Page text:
When teaching weightlifting, it is usually broken down into manageable pieces. This makes it easier for beginning lifters to digest the movement. While it’s important for the lifter to understand the mechanics of the lift, the body needs to feel the groove and get accustomed to the motor pattern. Typical starting points will include assessing a lifter’s position in the front squat and overhead squat. After all, you need to be able to hit a proper catch position for a successful lift. Moving past that, lifters are taught the movements from the top down. For instance, hang cleans or snatches are done at different heights (hip, knee) before working from the floor.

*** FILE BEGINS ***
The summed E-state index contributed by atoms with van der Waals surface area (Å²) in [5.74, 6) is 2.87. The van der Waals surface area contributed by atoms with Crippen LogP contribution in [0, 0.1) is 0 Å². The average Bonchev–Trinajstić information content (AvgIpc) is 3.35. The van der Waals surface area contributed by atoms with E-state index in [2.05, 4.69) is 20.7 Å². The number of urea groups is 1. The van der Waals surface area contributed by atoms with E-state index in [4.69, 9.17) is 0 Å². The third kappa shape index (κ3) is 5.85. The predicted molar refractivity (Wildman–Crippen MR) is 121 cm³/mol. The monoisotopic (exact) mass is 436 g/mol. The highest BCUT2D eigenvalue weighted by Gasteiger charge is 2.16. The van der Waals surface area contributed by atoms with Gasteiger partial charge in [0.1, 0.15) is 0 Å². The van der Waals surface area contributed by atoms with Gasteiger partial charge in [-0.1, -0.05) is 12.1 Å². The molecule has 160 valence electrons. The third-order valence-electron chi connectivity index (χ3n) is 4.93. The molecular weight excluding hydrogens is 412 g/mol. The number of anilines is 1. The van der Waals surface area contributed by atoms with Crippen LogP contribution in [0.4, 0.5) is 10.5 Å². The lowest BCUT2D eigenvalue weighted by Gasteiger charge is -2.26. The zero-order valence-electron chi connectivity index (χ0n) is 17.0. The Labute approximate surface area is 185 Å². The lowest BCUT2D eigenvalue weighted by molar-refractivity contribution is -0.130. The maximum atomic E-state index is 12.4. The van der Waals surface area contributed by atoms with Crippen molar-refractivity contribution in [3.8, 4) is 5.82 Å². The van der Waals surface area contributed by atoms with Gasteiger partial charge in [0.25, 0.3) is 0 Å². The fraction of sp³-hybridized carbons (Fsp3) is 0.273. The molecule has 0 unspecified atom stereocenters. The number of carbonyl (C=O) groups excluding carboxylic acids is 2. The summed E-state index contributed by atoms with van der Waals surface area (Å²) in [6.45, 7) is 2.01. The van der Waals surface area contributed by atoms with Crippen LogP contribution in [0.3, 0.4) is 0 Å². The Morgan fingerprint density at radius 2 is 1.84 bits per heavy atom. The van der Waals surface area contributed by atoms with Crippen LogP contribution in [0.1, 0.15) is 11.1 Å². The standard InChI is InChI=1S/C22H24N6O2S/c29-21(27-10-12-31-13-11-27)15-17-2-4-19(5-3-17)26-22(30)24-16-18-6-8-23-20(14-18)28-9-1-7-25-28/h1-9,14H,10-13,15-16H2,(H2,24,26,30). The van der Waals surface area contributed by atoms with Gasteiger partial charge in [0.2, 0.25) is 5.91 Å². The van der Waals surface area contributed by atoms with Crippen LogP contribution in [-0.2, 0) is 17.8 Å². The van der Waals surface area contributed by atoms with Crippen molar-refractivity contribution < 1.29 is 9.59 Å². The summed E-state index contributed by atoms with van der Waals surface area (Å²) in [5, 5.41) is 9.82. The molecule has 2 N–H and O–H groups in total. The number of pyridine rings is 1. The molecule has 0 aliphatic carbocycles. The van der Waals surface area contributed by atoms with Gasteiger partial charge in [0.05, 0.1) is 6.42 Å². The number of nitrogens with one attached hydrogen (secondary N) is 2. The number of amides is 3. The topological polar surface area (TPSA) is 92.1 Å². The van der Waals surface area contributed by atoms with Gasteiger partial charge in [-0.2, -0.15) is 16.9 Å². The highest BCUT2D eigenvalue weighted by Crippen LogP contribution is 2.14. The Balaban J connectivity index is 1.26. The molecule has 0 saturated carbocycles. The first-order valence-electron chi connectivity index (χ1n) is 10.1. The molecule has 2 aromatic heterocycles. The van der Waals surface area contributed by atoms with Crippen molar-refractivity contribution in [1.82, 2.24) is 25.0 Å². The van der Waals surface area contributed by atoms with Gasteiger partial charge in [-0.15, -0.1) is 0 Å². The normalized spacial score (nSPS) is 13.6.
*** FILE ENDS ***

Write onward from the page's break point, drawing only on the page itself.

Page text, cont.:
Weightlifting is an extremely challenging sport. One of the things that all lifters must do is maintain that sharp edge of proficiency in technique, coupled with the mental strength and confidence to attack a difficult weight. Advanced lifters sometimes find themselves banging their heads against the wall, thinking, “When did I forget how to lift?” I’m not talking about a bad day. I’m talking about a rut. A good coach will catch when lifters are slipping into a bad groove and work to correct it. One way to approach it is by going back to the basics and breaking down the lifts. If a snatch is bouncing away from its vertical path, you need to correct it by using an exercise rather than just telling yourself, “don’t do that.” For instance, high pulls should help to keep the bar close and focus on finishing that pull. One of the exercises in our tool belt is the 3 step snatch (or clean & jerk). I set up blocks at high, mid and floor levels. The high level is a height that simulates around the top of the pull – the lifter barely has an inch of explosive hip movement before having to pull himself/herself under the bar. The mid-level is roughly above the knees. This exercise is just another complex that works the transition from the floor to completion. We start from the highest point. This is a tough start, there is no time to think – only do (sound familiar?). Getting good from this height, builds confidence and a helluva finish. This could also be its own exercise (https://www.youtube.com/watch?v=g8bK-6VcNc4).